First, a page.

Kaspersky Lab, an international data-security software developer, announces the detection of a new Internet worm going by the name of Myparty that spreads via e-mail. At this time, several incidents of infection by this malicious code have already been reported.
The worm appears on a target computer as a file attached to an e-mail message. The file is a Windows application about 30Kb in length, it is written in Microsoft Visual C++, and is compressed in a UPX utility.
An infected message appears as follows:
As is apparent, the file carrier purposely poses as a Web-site address. A user's trust is taken into account so that when double-clicking on the enclosure, the said user ends up at some Internet address. However, what actually occurs is that a malicious program is activated upon enclosure opening.
"This is definitely a new technique for manipulating a user that is uniquely employed by 'Myparty' to have already caused a series of infections. The rest of the program is a classic Internet worm that is not differentiated from hundreds of similarly created Internet worms," commented Denis Zenkin, Head of Corporate Communications for Kaspersky Lab. "This occurrence once again confirms that not everything beginning with 'www' and ending in '.com' is a Web site."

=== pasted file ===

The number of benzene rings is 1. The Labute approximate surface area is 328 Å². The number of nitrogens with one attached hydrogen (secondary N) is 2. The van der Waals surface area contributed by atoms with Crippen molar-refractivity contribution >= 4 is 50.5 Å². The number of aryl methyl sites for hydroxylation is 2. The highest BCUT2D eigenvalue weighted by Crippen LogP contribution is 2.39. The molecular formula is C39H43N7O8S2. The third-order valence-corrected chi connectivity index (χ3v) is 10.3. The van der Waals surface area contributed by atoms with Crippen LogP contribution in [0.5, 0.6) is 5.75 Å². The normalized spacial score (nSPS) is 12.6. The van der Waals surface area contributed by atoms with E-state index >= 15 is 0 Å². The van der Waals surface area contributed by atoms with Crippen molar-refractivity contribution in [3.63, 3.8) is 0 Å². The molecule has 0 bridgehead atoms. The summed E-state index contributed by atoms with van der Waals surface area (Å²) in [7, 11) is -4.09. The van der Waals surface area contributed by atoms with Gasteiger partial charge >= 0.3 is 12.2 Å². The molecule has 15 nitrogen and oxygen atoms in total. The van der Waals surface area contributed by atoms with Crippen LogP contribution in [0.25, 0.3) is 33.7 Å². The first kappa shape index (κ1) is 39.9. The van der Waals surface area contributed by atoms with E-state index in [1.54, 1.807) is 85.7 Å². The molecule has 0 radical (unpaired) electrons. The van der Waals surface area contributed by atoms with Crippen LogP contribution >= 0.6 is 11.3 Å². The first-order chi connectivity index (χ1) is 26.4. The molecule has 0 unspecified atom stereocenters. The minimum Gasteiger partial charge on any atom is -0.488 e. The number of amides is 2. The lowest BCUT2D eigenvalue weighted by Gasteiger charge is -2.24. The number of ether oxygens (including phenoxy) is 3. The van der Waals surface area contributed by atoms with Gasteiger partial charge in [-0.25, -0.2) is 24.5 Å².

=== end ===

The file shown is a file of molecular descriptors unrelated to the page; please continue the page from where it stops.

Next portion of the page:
If the system date on a computer is 25-29 of January 2002, Myparty launches its installation and spreading routines. In addition to this, the worm checks for the presence of Russian-language support and if this is detected, the worm finishes its operation and exits a system.
In order to maintain its presence in the memory, upon each infected-computer start-up, the worm creates its copy in different disk directories and registers them in the Windows system registry of the program auto-start section.
In order to send its copies via e-mail, the worm scans the Windows Address Book and DBX (also used in Outlook Express) databases and checks these with all found addresses. Following this, the worm installs a direct connection with a remote SMTP server and imperceptibly, supposedly in the name of the infected computer's user, sends its copies to these addresses. In order to confirm an infection, the worm also sends a blank e-mail to the email@example.com address.
Myparty has some dangerous side effects. On computers with Windows NT/2000/XP, the worm installs a spy program for remote unauthorized control. In this way, a malefactor can gain total control over a victim's computer.
In addition to this, depending on a number of conditions, Myparty opens the http://www.disney.com Web site in the current Internet browser window.
Defense procedures thwarting Myparty have already been added to the Kaspersky Anti-Virus database.
A more detailed description of this Internet worm can be found in the Kaspersky Virus Encyclopedia.